The Accidental Birdwatcher – Book Review

in Bios/Books by

Born in England and educated at Rugby and Oxford, Michael Spencer’s interest in bird watching arose as an excuse to avoid playing cricket, “So, for the wrong reason, the avoidance of cricket, I went on a bird walk around a reservoir in the middle of England.” Little did Michael know at the time, but on June 8, 1935 at the Stanford Reservoir, Michael and his den-mate Sharon Watson would become inadvertent contributors to the science of ornithology; an inland record of a Northern Gannet.

Along with bird watching, Michael knew early on that even though he was studying Law at Oxford, he would eventually find himself a career in the film industry, “I had been the owner of a 9.5-millimetre movie camera and been much influenced by documentary films, which could be seen in London Cinemas in those days.” But it was on a trip to visit relatives in Vancouver in the fall of 1939, Michael would discover that, “My world was to take a distinctly different turn.”

“With the outbreak of war, my path took me not back to Oxford but into the conflict, which I joined as a cameraman and director for the Canadian Army Film and Photo Unit.”

Photo: credit Ken Bell ‘The Way We Were’ – University of Toronto Press 1988 – ISBN 0-8020-3990-1

Unable to return to England, Michael would join Lieut. J.E.R. (Jack) McDougall, Lieut. George Noble, and Cpl. Al Grayston to become the first four members of the CFPU.

Photo credit © Ken Bell (from his book, The Way We Were University of Toronto Press).

After the war, Michael would return to the National Film Board of Canada where he would eventually become head of Studio “D” in 1950 and Director of Planning by 1960.

This is what makes the Accidental Birdwatcher so intriguing; it chronicles the life of one of Canada’s most influential figures in the development of the Canadian film industry while at the same time he, Michael Spencer, continues to document his experiences as a bird watcher.

“I was the producer of all films for the Department of National Defence when a film was commissioned in 1951 by the Army Survey Unit about the role of map making in the army, an essential element in military strategy. Since I had made a couple of documentaries when I was in the Canadian Army, I decided to direct this one myself. Was a factor in my decision that the shooting locations for part of the film would be in the Yukon?
I didn’t have my binoculars or a handbook, but fortunately I didn’t need either at the airport at Watson Lake to identify a colony of Cliff Swallows in the hangar there. There were about 15 nests, the young still in them though they looked quite ready to fly.”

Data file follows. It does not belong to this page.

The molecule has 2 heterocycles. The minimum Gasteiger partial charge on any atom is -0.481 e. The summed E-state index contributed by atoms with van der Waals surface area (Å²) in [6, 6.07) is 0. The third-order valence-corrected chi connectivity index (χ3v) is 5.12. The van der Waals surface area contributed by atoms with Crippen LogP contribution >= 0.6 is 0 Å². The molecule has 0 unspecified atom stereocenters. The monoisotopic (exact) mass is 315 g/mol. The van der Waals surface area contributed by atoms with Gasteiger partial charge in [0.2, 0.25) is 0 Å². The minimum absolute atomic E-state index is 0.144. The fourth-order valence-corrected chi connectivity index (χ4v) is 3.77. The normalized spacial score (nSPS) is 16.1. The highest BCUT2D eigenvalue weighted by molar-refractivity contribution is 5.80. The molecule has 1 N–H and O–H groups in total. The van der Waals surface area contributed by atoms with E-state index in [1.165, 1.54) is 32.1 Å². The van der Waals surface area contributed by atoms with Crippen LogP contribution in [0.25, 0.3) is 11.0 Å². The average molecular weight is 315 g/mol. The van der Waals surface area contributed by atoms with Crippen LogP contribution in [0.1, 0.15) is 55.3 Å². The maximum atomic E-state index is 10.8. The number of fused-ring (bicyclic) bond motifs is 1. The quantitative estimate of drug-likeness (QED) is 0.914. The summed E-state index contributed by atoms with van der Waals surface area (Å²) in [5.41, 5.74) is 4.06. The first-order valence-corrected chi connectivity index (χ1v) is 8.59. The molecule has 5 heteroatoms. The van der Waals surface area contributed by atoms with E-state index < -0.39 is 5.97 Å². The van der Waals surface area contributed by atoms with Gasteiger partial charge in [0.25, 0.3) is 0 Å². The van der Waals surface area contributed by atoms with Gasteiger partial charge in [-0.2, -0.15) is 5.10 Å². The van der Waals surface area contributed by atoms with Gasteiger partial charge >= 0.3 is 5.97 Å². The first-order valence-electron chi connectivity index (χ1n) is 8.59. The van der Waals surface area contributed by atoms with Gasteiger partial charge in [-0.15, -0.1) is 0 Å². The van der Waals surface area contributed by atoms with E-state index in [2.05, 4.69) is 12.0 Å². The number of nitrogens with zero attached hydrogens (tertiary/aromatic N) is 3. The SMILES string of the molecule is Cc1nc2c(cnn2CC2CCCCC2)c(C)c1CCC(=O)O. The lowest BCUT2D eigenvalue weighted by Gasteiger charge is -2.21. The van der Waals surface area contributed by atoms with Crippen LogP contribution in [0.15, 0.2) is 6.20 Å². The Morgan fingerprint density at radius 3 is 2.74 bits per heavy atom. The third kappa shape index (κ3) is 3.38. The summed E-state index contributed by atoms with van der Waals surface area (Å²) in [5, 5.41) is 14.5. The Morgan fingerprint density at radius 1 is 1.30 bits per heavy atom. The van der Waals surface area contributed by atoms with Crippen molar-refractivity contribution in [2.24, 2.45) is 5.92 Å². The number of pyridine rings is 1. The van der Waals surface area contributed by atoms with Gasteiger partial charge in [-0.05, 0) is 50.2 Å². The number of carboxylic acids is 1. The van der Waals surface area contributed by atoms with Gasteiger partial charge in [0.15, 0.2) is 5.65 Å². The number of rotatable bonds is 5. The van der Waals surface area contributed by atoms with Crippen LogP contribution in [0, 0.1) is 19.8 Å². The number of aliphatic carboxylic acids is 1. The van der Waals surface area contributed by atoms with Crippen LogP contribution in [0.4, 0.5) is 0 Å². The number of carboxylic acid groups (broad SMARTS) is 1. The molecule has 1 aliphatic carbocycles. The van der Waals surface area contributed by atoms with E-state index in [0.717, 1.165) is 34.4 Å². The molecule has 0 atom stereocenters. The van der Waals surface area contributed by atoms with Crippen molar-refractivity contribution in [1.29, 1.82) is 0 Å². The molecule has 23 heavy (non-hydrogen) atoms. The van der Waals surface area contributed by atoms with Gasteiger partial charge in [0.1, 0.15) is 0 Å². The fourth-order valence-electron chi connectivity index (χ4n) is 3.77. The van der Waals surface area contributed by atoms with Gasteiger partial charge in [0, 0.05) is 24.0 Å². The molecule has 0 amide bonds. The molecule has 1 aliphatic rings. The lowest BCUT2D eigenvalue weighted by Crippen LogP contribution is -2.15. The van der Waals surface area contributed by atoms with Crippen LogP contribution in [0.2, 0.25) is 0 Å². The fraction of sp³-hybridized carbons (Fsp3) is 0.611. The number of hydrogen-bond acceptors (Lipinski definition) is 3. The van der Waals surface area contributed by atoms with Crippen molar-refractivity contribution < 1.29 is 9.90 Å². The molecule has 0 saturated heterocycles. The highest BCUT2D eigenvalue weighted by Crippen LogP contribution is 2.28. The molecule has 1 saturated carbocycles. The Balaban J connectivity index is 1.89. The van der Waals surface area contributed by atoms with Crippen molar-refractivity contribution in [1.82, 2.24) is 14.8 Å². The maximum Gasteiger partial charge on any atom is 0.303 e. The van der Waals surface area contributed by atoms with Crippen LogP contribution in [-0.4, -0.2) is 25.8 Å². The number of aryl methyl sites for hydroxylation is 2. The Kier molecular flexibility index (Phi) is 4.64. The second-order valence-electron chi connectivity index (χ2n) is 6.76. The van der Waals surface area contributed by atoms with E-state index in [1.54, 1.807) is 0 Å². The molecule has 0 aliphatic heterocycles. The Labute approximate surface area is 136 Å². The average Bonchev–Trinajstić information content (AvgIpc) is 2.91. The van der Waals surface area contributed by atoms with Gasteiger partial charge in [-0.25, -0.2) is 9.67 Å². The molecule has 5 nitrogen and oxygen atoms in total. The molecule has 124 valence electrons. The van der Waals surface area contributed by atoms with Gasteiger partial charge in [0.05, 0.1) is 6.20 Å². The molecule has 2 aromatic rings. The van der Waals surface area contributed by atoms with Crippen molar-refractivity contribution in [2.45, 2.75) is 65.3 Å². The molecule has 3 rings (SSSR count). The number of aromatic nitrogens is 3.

Over the years Michael would continue to list and number the species he encountered to eventually opt to describe his observations in a diary format;

1956, May 16 and 17. A Mockingbird Mimuspolyglottos was observed in the Westwood subdivision of the western Ottawa suburbs. So far is known, this is the first Ottawa record for this bird.

The book is divided into twelve chapters and includes photographs of some of the birds that Michael writes about, and is a wonderful ‘biograhical-travelogue’ across Canada, with stops in Ontario, Quebec, Vancouver, and Churchill, Manitoba before the reader is taken overseas with entries in India, Trinidad, France, Tunisia, Australia, Kenya, and Bremerhaven, Germany to name a few.

Photo credit: © Lazlo

“On my last day in Korea, I was stuck for an hour or two at the airport in Pusan. Down at the seaward end of the runway, there seemed to be a few skylark’s, so I walked over. There can be few experiences in birdwatching to compare with listening to the song of the incomparable skylark. It’s not a melodious song, though it does have moments of melody. I think it’s the impression you get that the bird is pouring its heart out in song. I don’t think any other birdsong is delivered with such conviction. Combined with the song, there is of course the bird ascendant. I watched this bird at the airport until my eyes ached with the effort and I had to cup my hands round them as a sort of sunshade. It would be hard to estimate how high he flew, but the song reached me even when the bird was but a speck in the sky. The whole performance lasted about three minutes from the time the bird took off until his last swift silent swoop to earth. he last time I heard a skylark must have been in England before the war. I had forgotten the fervour of this trilling.
“Hail to thee, Blithe Spirit.”

Michael currently resides in Montreal with his wife Maqbool.

Dale Gervais, December 2015

Dale Gervais has been actively researching and documenting the history of the Canadian Army Film & Photo Unit since 2006. Dale retired in September, 2018, after almost 36 years as a Film Conservator at Library & Archives Canada.